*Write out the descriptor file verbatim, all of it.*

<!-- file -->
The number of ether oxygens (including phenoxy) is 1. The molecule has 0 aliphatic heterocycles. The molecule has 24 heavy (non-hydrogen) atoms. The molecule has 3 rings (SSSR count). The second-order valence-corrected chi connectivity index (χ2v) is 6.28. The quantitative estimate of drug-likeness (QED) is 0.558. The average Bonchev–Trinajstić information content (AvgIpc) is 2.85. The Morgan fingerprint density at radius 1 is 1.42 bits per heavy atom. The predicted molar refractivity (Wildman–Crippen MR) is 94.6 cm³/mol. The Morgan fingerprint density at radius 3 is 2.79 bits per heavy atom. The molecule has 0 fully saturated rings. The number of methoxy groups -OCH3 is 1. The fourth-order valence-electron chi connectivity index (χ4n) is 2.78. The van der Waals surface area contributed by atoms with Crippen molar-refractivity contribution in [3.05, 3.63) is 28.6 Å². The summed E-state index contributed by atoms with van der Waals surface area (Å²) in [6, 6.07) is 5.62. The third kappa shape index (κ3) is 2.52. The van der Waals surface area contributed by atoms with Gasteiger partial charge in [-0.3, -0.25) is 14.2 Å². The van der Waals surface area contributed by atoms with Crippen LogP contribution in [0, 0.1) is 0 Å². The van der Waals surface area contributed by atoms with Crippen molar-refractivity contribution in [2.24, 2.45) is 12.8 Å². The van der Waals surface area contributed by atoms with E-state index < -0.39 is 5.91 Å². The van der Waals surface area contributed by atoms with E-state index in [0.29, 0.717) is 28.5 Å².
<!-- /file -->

The number of ether oxygens (including phenoxy) is 1. The molecule has 0 aliphatic heterocycles. The molecule has 24 heavy (non-hydrogen) atoms. The molecule has 3 rings (SSSR count). The second-order valence-corrected chi connectivity index (χ2v) is 6.28. The quantitative estimate of drug-likeness (QED) is 0.558. The average Bonchev–Trinajstić information content (AvgIpc) is 2.85. The Morgan fingerprint density at radius 1 is 1.42 bits per heavy atom. The predicted molar refractivity (Wildman–Crippen MR) is 94.6 cm³/mol. The Morgan fingerprint density at radius 3 is 2.79 bits per heavy atom. The molecule has 0 fully saturated rings. The number of methoxy groups -OCH3 is 1. The fourth-order valence-electron chi connectivity index (χ4n) is 2.78. The van der Waals surface area contributed by atoms with Crippen molar-refractivity contribution in [3.05, 3.63) is 28.6 Å². The summed E-state index contributed by atoms with van der Waals surface area (Å²) in [6, 6.07) is 5.62. The third kappa shape index (κ3) is 2.52. The van der Waals surface area contributed by atoms with Gasteiger partial charge in [-0.3, -0.25) is 14.2 Å². The van der Waals surface area contributed by atoms with Crippen LogP contribution in [0, 0.1) is 0 Å². The van der Waals surface area contributed by atoms with Crippen molar-refractivity contribution in [2.24, 2.45) is 12.8 Å². The van der Waals surface area contributed by atoms with E-state index < -0.39 is 5.91 Å². The van der Waals surface area contributed by atoms with E-state index in [0.29, 0.717) is 28.5 Å².